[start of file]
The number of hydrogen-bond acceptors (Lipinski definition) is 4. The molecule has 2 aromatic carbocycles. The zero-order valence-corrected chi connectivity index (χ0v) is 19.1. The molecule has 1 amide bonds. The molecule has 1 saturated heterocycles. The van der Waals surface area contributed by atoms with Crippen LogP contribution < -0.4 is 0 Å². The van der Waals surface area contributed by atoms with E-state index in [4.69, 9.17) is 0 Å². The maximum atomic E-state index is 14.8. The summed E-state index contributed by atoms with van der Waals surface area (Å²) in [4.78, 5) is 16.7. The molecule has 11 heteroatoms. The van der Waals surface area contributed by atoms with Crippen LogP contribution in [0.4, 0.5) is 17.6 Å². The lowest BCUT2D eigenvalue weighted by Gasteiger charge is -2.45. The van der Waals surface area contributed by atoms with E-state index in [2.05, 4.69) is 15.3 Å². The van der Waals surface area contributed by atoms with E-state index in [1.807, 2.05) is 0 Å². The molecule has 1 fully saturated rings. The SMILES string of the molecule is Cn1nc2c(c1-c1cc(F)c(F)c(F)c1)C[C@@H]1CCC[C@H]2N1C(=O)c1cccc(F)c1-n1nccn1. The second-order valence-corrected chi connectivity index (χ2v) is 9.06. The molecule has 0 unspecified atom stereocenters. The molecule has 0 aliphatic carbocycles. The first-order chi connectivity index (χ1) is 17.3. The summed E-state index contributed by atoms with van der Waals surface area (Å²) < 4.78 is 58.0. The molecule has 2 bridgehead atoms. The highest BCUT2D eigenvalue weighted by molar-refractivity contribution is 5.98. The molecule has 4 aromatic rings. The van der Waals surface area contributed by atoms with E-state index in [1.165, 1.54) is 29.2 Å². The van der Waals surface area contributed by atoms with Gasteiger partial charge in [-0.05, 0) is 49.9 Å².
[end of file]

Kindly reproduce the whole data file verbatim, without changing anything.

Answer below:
The number of hydrogen-bond acceptors (Lipinski definition) is 4. The molecule has 2 aromatic carbocycles. The zero-order valence-corrected chi connectivity index (χ0v) is 19.1. The molecule has 1 amide bonds. The molecule has 1 saturated heterocycles. The van der Waals surface area contributed by atoms with Crippen LogP contribution < -0.4 is 0 Å². The van der Waals surface area contributed by atoms with E-state index in [4.69, 9.17) is 0 Å². The maximum atomic E-state index is 14.8. The summed E-state index contributed by atoms with van der Waals surface area (Å²) in [4.78, 5) is 16.7. The molecule has 11 heteroatoms. The van der Waals surface area contributed by atoms with Crippen LogP contribution in [0.4, 0.5) is 17.6 Å². The lowest BCUT2D eigenvalue weighted by Gasteiger charge is -2.45. The van der Waals surface area contributed by atoms with E-state index in [2.05, 4.69) is 15.3 Å². The van der Waals surface area contributed by atoms with E-state index in [1.807, 2.05) is 0 Å². The molecule has 1 fully saturated rings. The SMILES string of the molecule is Cn1nc2c(c1-c1cc(F)c(F)c(F)c1)C[C@@H]1CCC[C@H]2N1C(=O)c1cccc(F)c1-n1nccn1. The second-order valence-corrected chi connectivity index (χ2v) is 9.06. The molecule has 0 unspecified atom stereocenters. The molecule has 0 aliphatic carbocycles. The first-order chi connectivity index (χ1) is 17.3. The summed E-state index contributed by atoms with van der Waals surface area (Å²) < 4.78 is 58.0. The molecule has 2 bridgehead atoms. The highest BCUT2D eigenvalue weighted by molar-refractivity contribution is 5.98. The molecule has 4 aromatic rings. The van der Waals surface area contributed by atoms with E-state index in [1.165, 1.54) is 29.2 Å². The van der Waals surface area contributed by atoms with Gasteiger partial charge in [-0.05, 0) is 49.9 Å².